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10 Things an Entrepreneur must learn

Leadership isn't easy. Neither is entrepreneurship. For some, the rise to financial success is a long, slow, painful process. For others, things just seem to magically fall into place.

As entrepreneurs, we all follow our own path. For some, the rise to financial success is a long, slow, painful process. For others, things just seem to magically fall into place. I believe that the latter isn’t a result of magic, however, but is the sure sign of an entrepreneur who understands the importance of learning from, adapting to and growing with their business.


1. Do what you love

There’s nothing better than doing what you love. The thing that you learn from a business perspective makes all of that self-sacrifice worth it; do what you're not passionate about, and you'll begin to resent all of the time spent apart from your loved ones.

 2. Don’t go for shortcuts

 Some business owners who want marketing advice, but then go for cheap shortcuts cause according to them the right way is “too expensive.” The truth is, cheap marketing can make your brand look cheap.

Low-quality content, cheap ads and "budget" SEO may save you money in the short term, but the damage they do to your brand’s reputation can last far longer.

Workafy comes as a savior here for the people who don’t want to hire full time employees but can choose over thousands of freelancers to get their work done. This not only saves your time and money but you also get quality work done by specialists.

3. Just do it

Better to do something imperfectly than to do nothing perfectly”, someone rightly said. If the work done now doesn’t pay off in near future that doesn’t mean you should quit. Successful people do the work anyway because they know hard work pays off one day.

4. Don’t be overconfident

 If you're going to stay with your entrepreneurial vision for the long run, there naturally will be days when you feel like you're on top of the world. Those can be a blessing, but also a curse.

"Don't let the successful days or months make you overconfident,”. "Conversely, don't let the bad days or months make you pessimistic. Keep focused on your long-term goals and not the short-term fluctuations."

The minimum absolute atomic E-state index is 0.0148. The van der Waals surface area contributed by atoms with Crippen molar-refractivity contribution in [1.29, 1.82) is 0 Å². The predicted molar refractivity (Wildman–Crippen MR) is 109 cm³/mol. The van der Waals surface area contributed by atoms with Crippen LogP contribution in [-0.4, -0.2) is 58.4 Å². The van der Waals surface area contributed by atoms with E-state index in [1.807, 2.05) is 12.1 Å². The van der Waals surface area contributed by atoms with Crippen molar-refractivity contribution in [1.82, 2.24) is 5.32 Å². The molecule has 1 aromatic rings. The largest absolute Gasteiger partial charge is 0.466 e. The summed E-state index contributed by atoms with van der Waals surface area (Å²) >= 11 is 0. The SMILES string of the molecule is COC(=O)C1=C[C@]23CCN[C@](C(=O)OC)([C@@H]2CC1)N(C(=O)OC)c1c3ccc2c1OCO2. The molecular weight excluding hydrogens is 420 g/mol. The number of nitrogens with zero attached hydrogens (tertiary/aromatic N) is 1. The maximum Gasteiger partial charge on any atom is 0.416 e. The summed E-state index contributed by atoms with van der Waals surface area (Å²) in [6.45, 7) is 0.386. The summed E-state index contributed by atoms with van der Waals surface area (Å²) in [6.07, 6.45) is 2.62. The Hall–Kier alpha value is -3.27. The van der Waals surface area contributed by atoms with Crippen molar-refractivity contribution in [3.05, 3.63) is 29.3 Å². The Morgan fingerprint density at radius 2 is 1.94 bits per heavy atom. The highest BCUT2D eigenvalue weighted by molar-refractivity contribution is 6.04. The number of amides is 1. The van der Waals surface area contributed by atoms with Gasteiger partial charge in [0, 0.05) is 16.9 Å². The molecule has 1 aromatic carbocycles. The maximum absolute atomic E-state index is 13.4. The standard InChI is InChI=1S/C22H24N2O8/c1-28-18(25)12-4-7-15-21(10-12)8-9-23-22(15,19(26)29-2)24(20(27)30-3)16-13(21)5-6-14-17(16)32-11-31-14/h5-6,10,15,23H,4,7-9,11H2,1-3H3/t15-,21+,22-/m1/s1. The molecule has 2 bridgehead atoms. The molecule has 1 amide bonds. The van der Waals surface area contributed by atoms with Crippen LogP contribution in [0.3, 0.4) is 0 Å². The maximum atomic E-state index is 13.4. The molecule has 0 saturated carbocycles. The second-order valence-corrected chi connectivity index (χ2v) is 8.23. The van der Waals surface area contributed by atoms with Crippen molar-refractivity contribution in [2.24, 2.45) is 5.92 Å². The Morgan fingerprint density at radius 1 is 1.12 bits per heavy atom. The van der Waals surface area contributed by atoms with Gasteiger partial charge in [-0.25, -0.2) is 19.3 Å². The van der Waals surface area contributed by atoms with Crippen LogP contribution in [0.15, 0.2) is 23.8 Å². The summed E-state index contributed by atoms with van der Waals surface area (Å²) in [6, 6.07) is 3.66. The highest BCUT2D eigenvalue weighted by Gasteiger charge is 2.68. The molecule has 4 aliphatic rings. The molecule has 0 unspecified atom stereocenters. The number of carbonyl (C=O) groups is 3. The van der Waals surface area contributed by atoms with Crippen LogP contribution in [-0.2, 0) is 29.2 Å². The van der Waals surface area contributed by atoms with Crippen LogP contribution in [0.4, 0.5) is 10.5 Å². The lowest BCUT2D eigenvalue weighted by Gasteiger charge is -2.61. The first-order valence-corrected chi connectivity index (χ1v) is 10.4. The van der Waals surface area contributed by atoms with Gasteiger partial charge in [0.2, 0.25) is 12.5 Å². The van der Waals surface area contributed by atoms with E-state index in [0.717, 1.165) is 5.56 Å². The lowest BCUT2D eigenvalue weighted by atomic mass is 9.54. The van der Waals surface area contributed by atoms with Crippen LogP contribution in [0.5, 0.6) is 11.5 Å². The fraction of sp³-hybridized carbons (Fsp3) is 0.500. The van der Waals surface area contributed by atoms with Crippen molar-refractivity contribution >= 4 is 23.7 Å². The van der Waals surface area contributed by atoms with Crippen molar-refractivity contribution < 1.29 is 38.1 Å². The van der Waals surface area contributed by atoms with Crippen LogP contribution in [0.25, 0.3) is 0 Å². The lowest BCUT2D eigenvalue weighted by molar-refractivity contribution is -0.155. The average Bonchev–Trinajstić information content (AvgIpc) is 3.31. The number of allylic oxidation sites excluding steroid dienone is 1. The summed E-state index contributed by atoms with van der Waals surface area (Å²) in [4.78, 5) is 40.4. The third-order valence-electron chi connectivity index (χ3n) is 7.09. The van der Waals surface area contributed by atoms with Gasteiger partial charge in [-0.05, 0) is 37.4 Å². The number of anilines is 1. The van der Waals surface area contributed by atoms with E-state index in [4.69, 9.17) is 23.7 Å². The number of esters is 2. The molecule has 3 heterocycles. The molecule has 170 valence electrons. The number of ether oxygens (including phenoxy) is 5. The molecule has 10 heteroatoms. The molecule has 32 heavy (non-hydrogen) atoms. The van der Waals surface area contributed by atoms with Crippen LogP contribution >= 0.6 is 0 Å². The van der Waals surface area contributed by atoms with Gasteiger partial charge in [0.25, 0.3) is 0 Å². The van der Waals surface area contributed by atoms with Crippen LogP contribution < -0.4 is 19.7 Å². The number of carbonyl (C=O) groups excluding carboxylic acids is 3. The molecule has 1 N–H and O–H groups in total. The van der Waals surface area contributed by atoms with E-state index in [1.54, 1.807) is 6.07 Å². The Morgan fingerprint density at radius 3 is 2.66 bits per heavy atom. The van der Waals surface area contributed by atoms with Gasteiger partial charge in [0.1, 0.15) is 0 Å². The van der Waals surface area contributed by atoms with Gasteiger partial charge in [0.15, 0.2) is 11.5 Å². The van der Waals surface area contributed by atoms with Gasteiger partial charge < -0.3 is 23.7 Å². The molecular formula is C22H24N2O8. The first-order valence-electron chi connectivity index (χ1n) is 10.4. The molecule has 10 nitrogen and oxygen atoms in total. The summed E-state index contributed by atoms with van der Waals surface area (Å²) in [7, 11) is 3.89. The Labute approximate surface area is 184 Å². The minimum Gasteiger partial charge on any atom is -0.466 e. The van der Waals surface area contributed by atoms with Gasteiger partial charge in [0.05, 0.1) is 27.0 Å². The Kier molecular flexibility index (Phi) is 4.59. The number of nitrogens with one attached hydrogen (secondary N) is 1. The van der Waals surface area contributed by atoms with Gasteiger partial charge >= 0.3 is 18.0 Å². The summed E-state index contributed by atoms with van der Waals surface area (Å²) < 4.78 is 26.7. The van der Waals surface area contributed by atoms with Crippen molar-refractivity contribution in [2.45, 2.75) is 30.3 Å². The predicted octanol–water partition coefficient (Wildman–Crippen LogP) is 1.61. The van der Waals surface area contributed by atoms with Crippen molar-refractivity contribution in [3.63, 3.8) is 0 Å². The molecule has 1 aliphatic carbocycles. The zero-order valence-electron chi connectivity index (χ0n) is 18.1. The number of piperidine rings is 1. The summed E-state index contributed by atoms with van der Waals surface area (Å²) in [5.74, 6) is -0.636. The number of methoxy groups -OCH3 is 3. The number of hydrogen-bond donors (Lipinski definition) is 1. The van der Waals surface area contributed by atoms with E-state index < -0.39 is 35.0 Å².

5. Outsource as much as possible

If you don’t have in-house staff to share the workload, consider outsourcing. Many entrepreneurs find that hiring freelancers on project basis significantly reduces the time they need to spend on routine tasks, freeing them up to work on revenue-generating tasks. This not only helps in saving money but also your project comes out as quality work.

6. Know that failure is OK

It's not uncommon that entrepreneurs have an intimate relationship with failure. After all, most of the entrepreneurs fail on their first, second, and third businesses before striking it big. But many of these very entrepreneurs do not teach their teams that failure is part of startup life. Failure isn’t something that should be frowned upon in the organization. Instead, it should be a challenge for your teams to take high-risk/high-reward opportunities that have the potential to fuel growth and capacity.

7. Not all money is good

This is a lesson many entrepreneurs struggle with, early in their career. When you’re getting your business off the ground, it’s easy to fall into the trap of taking money from anyone who offers it. The problem is, not all customers or clients are worth it.

Avoid clients who take up too much of your time, who consistently have unrealistic expectations or who, you just generally dread working with. It’s just not worth it! 

8. The customer is not always right

 From day one we’re told that ‘customer’ is always right and we’re expected to please them even when they’re clearly wrong. This practice can however do serious disservice to us, our employees and customers. You can benefit your customer and make them happy but not always on expense of your dignity. Rather you should be patient and polite in explaining to them why they’re not right.

 9. Time is money

 Money, customers, and ideas: all resources you can potentially gain more of. Time, however, is the one commodity you’ll always have a finite amount of. One way to ensure you make the most of your time is to assign an hourly dollar amount to your tasks. 

10. Maintain work-life balance

Work-life balance is something many entrepreneurs struggle with,

 When you’re passionate about what you do, and when you focus on happiness (both your own and that of your employees’), work isn’t just something you do to fund your "real life." It becomes infinitely more enjoyable and meaningful, and significantly reduces your chances of experiencing burnout.



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